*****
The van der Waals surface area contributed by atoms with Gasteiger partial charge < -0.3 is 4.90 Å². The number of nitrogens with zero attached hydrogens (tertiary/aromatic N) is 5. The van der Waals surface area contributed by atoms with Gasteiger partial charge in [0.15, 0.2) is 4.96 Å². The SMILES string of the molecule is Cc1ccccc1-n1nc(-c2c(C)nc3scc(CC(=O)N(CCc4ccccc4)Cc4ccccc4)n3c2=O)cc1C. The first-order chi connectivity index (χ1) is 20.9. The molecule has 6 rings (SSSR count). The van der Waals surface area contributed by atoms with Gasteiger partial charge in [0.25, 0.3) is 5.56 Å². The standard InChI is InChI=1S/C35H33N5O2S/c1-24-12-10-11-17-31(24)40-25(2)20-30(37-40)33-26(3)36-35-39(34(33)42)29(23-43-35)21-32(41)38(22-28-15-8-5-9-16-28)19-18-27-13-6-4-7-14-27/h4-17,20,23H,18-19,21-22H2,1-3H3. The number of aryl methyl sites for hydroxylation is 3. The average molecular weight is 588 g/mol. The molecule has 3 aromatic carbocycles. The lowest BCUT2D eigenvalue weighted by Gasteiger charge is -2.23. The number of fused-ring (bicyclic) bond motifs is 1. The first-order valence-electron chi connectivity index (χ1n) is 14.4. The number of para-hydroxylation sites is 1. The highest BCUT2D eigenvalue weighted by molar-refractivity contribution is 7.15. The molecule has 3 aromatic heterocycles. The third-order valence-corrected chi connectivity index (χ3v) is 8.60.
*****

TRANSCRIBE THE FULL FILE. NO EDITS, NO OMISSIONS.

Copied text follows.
The van der Waals surface area contributed by atoms with Gasteiger partial charge < -0.3 is 4.90 Å². The number of nitrogens with zero attached hydrogens (tertiary/aromatic N) is 5. The van der Waals surface area contributed by atoms with Gasteiger partial charge in [0.15, 0.2) is 4.96 Å². The SMILES string of the molecule is Cc1ccccc1-n1nc(-c2c(C)nc3scc(CC(=O)N(CCc4ccccc4)Cc4ccccc4)n3c2=O)cc1C. The first-order chi connectivity index (χ1) is 20.9. The molecule has 6 rings (SSSR count). The van der Waals surface area contributed by atoms with Gasteiger partial charge in [0.25, 0.3) is 5.56 Å². The standard InChI is InChI=1S/C35H33N5O2S/c1-24-12-10-11-17-31(24)40-25(2)20-30(37-40)33-26(3)36-35-39(34(33)42)29(23-43-35)21-32(41)38(22-28-15-8-5-9-16-28)19-18-27-13-6-4-7-14-27/h4-17,20,23H,18-19,21-22H2,1-3H3. The number of aryl methyl sites for hydroxylation is 3. The average molecular weight is 588 g/mol. The molecule has 3 aromatic carbocycles. The lowest BCUT2D eigenvalue weighted by Gasteiger charge is -2.23. The number of fused-ring (bicyclic) bond motifs is 1. The first-order valence-electron chi connectivity index (χ1n) is 14.4. The number of para-hydroxylation sites is 1. The highest BCUT2D eigenvalue weighted by molar-refractivity contribution is 7.15. The molecule has 3 aromatic heterocycles. The third-order valence-corrected chi connectivity index (χ3v) is 8.60.